CONSISTENCY IN THIS CASE IS REINFORCING HOW USERS SHOULD READ THE MANGA. VIZ MEDIA AND KODANSHA UNDERSTAND THAT AMERICAN END-USERS MAY NOT BE AS FAMILIAR WITH THE JAPANESE MANGA READING STYLE. CONSEQUENTLY, BOTH MADE EFFORTS TO ACCOMMODATE THESE READERS BY INSTRUCTING THEM HOW TO PROPERLY USE THEIR PRODUCTS.
CRITERIA #6 ATTRACTIVE
VIZ MEDIA & KODANSHA IPHONE APP – GOOD EXAMPLES
BOTH USER INTERFACES ARE AESTHETICALLY PLEASING TO END-USERS. OBVIOUSLY BEAUTY IS IN THE EYE OF THE BEHOLDER (OR IN THIS CASE THE USER), BUT THE LOOK OF AN APP DOES INFLUENCE HOW I INTERACTED WITH BOTH PRODUCTS. INTERFACE ELEMENTS SUCH AS BUTTONS AND ICONS CAN MAKE A WORLD OF DIFFERENCE IN HOW THE USER FEELS ABOUT USING THE PRODUCT.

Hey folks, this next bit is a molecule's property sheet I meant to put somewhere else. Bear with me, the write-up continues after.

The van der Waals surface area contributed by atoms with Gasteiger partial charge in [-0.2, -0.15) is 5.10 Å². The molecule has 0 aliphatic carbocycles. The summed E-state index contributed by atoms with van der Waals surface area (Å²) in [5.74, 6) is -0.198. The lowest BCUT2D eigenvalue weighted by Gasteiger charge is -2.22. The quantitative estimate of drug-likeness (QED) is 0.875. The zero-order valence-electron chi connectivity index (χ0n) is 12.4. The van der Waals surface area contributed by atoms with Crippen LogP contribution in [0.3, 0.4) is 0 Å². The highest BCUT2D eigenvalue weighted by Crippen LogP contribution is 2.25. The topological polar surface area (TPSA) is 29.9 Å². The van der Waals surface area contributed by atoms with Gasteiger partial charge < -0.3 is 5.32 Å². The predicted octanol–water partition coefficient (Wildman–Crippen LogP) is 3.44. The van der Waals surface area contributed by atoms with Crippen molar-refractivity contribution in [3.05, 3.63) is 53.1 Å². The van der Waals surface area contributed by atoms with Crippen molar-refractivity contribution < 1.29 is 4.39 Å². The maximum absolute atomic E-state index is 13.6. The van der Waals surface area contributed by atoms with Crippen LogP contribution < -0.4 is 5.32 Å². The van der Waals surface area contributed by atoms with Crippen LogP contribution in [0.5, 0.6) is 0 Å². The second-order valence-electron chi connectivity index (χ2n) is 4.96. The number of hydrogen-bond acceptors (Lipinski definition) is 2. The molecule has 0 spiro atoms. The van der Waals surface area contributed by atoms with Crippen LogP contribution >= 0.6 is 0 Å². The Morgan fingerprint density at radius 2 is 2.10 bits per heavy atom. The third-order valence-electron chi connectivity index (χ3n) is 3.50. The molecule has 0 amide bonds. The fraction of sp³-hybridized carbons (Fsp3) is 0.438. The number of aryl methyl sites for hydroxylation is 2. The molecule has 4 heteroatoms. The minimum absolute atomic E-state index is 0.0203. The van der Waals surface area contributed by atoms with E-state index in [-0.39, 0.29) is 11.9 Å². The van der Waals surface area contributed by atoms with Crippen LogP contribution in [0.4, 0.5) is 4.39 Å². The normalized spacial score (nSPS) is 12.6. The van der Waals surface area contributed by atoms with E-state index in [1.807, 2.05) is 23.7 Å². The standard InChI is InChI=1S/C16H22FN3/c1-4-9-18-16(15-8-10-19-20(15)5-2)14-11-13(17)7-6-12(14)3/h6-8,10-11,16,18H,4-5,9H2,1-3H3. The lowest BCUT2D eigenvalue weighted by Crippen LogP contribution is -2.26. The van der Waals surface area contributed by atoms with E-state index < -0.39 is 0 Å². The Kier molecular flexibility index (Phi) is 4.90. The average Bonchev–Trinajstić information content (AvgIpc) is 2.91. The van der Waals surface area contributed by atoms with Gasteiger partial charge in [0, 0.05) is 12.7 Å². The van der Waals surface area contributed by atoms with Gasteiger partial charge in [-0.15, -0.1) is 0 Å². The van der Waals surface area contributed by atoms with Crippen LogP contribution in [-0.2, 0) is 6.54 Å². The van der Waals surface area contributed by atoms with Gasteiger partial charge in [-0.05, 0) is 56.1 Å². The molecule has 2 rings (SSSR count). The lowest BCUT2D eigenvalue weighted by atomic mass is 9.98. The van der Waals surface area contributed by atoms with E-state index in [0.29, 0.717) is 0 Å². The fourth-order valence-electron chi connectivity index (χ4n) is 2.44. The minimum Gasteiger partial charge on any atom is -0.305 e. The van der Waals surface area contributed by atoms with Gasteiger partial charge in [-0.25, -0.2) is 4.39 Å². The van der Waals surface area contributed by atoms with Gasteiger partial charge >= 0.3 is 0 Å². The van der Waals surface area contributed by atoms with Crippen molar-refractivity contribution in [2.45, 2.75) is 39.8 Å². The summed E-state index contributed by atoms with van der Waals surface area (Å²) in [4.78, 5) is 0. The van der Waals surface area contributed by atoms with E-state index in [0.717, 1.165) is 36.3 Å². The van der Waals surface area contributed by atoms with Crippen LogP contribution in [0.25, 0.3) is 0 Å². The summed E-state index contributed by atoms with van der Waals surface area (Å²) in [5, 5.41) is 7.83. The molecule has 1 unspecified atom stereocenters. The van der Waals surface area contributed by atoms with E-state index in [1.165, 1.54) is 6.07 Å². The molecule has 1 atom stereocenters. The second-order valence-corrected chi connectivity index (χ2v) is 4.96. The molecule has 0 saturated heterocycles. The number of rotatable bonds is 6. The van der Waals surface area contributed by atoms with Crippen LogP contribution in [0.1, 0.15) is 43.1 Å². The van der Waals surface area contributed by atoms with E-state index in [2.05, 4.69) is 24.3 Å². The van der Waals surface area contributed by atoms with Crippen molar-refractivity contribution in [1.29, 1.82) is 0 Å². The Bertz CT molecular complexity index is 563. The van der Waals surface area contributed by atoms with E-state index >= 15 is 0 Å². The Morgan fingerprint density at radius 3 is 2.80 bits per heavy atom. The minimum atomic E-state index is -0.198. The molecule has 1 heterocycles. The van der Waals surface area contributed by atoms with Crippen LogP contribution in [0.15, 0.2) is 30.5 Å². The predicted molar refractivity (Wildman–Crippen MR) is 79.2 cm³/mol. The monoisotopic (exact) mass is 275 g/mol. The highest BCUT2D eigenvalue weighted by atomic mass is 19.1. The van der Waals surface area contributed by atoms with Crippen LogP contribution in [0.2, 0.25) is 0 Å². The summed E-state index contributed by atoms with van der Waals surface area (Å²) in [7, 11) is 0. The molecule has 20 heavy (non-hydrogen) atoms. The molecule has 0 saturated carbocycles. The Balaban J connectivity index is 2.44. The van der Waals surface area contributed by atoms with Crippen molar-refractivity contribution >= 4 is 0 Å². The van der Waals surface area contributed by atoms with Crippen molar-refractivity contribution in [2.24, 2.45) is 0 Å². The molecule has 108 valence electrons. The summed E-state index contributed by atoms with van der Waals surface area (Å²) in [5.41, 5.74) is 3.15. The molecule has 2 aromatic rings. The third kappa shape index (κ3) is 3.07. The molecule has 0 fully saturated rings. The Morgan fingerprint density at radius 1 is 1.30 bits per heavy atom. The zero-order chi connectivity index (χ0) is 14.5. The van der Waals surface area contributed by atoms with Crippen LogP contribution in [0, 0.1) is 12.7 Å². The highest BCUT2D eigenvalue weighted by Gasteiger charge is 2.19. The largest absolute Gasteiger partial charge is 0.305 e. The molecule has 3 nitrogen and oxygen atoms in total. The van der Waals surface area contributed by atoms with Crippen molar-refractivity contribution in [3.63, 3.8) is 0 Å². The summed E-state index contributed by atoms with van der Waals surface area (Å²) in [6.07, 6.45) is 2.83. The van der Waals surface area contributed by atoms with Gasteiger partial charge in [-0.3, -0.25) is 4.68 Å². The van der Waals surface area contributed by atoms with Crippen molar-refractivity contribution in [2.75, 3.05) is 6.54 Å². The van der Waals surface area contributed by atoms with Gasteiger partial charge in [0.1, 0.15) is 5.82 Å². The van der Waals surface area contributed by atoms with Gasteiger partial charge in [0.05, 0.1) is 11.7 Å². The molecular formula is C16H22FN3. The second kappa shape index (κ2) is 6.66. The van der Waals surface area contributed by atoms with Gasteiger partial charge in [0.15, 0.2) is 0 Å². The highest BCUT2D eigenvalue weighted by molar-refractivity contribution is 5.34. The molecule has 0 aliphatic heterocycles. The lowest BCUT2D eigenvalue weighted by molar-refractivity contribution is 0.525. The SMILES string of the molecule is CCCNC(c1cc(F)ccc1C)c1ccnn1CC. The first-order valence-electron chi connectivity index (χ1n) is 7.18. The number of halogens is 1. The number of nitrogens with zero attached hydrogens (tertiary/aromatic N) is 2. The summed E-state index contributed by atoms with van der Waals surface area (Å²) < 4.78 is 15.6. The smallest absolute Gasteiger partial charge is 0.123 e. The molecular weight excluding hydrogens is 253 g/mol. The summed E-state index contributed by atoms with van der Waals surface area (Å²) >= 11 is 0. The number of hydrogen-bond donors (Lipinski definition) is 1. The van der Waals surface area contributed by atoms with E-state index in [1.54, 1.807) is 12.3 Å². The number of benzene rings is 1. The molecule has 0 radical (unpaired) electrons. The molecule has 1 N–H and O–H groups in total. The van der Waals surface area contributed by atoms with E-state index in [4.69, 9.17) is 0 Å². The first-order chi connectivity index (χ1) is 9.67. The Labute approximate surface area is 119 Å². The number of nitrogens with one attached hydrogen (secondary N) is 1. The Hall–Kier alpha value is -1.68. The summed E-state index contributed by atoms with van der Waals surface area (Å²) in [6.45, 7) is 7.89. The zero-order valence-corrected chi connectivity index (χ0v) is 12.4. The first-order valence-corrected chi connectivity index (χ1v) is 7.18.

CRITERIA #7 EFFICIENT
KODANSHA IPHONE APP – GOOD EXAMPLE
KODANSHA DEVELOPERS UNDERSTAND THAT YOUNG CONSUMERS MAY NOT KNOW HOW TO SELECT FREE PRODUCTS OR AGE-APPROPRIATE PRODUCTS. SO IMPLEMENTING THIS “AGE-RATING” SYMBOL HELPS. MOREOVER, IT HELPS TO CLEARLY OUTLINE WHICH PRODUCTS ARE FREE, FEATURED AND NEW.
CRITERIA #8 FORGIVING
VIZ MEDIA & KODANSHA IPHONE APP – GOOD EXAMPLES
LASTLY, I FOUND THAT BOTH MANGA APPS ALLOWS THEIR CUSTOMERS TO RECOVER FROM THEIR MISTAKES. FOR INSTANCE VIZ MEDIA GIVES CUSTOMERS CONFIRMATION MESSAGES ASKING IF THEY ARE SURE ABOUT THEIR PURCHASE. CUSTOMERS WHO ARE UNSURE OR NEED ADDITIONAL TIME MAY CANCEL THEIR ORDERS. VIZ MEDIA ALSO REQUIRES ALL CUSTOMERS TO REGISTER THEIR PROFILES IN THE SYSTEM TO BETTER TRACK THEIR TRANSACTIONS, WHICH HELPS IN CASES THERE ARE IDENTITY FRAUD.